Ο Russ Heersberger <firstname.lastname@example.org> έγραψε στο μήνυμα συζήτησης:
> <Snip> :-)
> > fuzzy, but it is a fact that human brain learns most of the things in a
> > trial-and-error scheme.
> 1. I disagree. Humans and others use teaching to increase knowledge.
> teaching there is very little a human (with a few exceptions) can discover
> in a lifetime.
> 2. Are you implying that trial and error systems are fuzzy systems?
And what is teaching? Simply a trial-and-error scheme. Maybe the effects of
"trial" are not the result of personal experience but rather the description
of what is "wrong" and "right". Always there is a cause and effect
association during learning process, even if we do not understand it
completely or do not compensate the meaning/importance of it as students.
Just imagine how a baby gradually learns how to pick up items, to use it's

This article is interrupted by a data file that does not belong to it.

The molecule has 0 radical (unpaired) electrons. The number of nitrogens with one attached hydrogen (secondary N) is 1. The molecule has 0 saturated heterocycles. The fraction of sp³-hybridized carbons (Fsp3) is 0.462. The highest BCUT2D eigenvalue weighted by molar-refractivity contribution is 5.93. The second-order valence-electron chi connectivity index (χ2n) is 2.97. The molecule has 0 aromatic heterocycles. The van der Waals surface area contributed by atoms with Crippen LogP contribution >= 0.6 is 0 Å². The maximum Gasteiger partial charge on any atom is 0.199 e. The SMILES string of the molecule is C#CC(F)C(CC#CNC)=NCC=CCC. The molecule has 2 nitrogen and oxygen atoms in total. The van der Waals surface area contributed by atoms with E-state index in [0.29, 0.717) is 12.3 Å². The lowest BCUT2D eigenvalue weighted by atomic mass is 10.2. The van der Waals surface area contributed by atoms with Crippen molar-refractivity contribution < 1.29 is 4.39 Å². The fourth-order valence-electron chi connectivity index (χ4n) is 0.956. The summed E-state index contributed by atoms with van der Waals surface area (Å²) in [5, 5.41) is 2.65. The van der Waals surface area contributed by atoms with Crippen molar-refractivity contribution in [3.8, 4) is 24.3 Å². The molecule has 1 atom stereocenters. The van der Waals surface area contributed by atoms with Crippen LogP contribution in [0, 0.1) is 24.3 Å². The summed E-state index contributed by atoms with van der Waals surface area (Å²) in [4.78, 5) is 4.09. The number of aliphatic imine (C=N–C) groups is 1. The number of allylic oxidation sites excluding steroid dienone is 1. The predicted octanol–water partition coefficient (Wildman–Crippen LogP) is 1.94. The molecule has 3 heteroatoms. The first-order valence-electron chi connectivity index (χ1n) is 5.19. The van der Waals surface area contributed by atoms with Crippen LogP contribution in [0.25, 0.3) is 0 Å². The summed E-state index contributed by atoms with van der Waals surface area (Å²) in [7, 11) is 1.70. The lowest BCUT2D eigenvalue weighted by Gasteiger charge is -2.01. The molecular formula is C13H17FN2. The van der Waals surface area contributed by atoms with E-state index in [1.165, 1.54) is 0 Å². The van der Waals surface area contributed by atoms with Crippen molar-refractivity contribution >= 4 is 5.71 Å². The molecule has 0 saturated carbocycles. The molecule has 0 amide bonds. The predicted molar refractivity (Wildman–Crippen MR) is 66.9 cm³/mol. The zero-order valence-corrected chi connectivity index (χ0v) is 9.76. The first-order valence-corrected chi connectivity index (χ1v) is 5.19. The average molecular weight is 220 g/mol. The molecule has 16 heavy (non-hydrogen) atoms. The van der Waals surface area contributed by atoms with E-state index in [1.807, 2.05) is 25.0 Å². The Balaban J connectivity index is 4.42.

legs to walk, to make sounds with communicative meaning.
> >A neuron output
> > fluctuates between two boundary values (say, "0" and "1") but all the
> > in between are used to characterize an unknown or ambiguous input,
> > that works much like a fuzzy fuction, not binary for sure.
> There are many distributions and mathematical functions that when
> fluctuate between 0 and 1. Are they fuzzy functions?
Of course they are! If the function smooth and gradually rises from 0
("false") to 1 ("true") it can be used in a fuzzy system to map the
subjective point-of-view with regard to logic properties for the specific
situation: it does not have to be the "correct" one in terms of "common
sense" (which also leads to a whole new set of fuzzy functions instead of
one and only). Can we say that all people have the same sense in the term
"tall" or "short"? Furthermore, do children see the same "tall" and "short"
persons by their standards of height?
- 'Malo e lelei ki he pongipongi!'
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